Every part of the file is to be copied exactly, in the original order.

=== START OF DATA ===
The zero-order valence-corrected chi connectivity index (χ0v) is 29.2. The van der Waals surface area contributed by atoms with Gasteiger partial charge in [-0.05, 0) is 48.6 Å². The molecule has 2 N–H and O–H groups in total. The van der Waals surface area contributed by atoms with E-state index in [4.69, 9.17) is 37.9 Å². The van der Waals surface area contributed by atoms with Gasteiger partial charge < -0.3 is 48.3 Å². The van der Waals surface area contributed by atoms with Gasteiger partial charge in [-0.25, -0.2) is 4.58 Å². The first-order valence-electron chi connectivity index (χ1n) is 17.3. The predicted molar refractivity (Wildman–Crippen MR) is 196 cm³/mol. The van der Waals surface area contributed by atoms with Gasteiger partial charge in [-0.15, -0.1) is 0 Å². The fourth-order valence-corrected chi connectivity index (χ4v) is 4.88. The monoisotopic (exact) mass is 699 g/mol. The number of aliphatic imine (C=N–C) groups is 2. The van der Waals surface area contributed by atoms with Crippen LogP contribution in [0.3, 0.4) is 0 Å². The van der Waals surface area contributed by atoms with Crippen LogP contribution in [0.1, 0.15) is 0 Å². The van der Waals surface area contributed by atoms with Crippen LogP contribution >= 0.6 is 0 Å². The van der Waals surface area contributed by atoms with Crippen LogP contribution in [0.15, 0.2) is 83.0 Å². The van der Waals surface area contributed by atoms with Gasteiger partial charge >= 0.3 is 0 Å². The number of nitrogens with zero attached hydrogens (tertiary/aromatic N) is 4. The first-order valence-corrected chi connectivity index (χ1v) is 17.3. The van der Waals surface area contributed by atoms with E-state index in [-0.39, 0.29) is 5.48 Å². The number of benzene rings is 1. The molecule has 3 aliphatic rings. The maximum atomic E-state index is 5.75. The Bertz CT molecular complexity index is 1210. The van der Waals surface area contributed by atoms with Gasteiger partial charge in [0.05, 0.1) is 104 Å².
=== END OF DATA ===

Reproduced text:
The zero-order valence-corrected chi connectivity index (χ0v) is 29.2. The van der Waals surface area contributed by atoms with Gasteiger partial charge in [-0.05, 0) is 48.6 Å². The molecule has 2 N–H and O–H groups in total. The van der Waals surface area contributed by atoms with E-state index in [4.69, 9.17) is 37.9 Å². The van der Waals surface area contributed by atoms with Gasteiger partial charge < -0.3 is 48.3 Å². The van der Waals surface area contributed by atoms with Gasteiger partial charge in [-0.25, -0.2) is 4.58 Å². The first-order valence-electron chi connectivity index (χ1n) is 17.3. The predicted molar refractivity (Wildman–Crippen MR) is 196 cm³/mol. The van der Waals surface area contributed by atoms with Gasteiger partial charge in [-0.15, -0.1) is 0 Å². The fourth-order valence-corrected chi connectivity index (χ4v) is 4.88. The monoisotopic (exact) mass is 699 g/mol. The number of aliphatic imine (C=N–C) groups is 2. The van der Waals surface area contributed by atoms with Crippen LogP contribution in [0.3, 0.4) is 0 Å². The van der Waals surface area contributed by atoms with Crippen LogP contribution in [0.1, 0.15) is 0 Å². The van der Waals surface area contributed by atoms with Crippen LogP contribution >= 0.6 is 0 Å². The van der Waals surface area contributed by atoms with Crippen LogP contribution in [0.15, 0.2) is 83.0 Å². The van der Waals surface area contributed by atoms with Gasteiger partial charge >= 0.3 is 0 Å². The number of nitrogens with zero attached hydrogens (tertiary/aromatic N) is 4. The first-order valence-corrected chi connectivity index (χ1v) is 17.3. The van der Waals surface area contributed by atoms with E-state index in [-0.39, 0.29) is 5.48 Å². The number of benzene rings is 1. The molecule has 3 aliphatic rings. The maximum atomic E-state index is 5.75. The Bertz CT molecular complexity index is 1210. The van der Waals surface area contributed by atoms with Gasteiger partial charge in [0.05, 0.1) is 104 Å².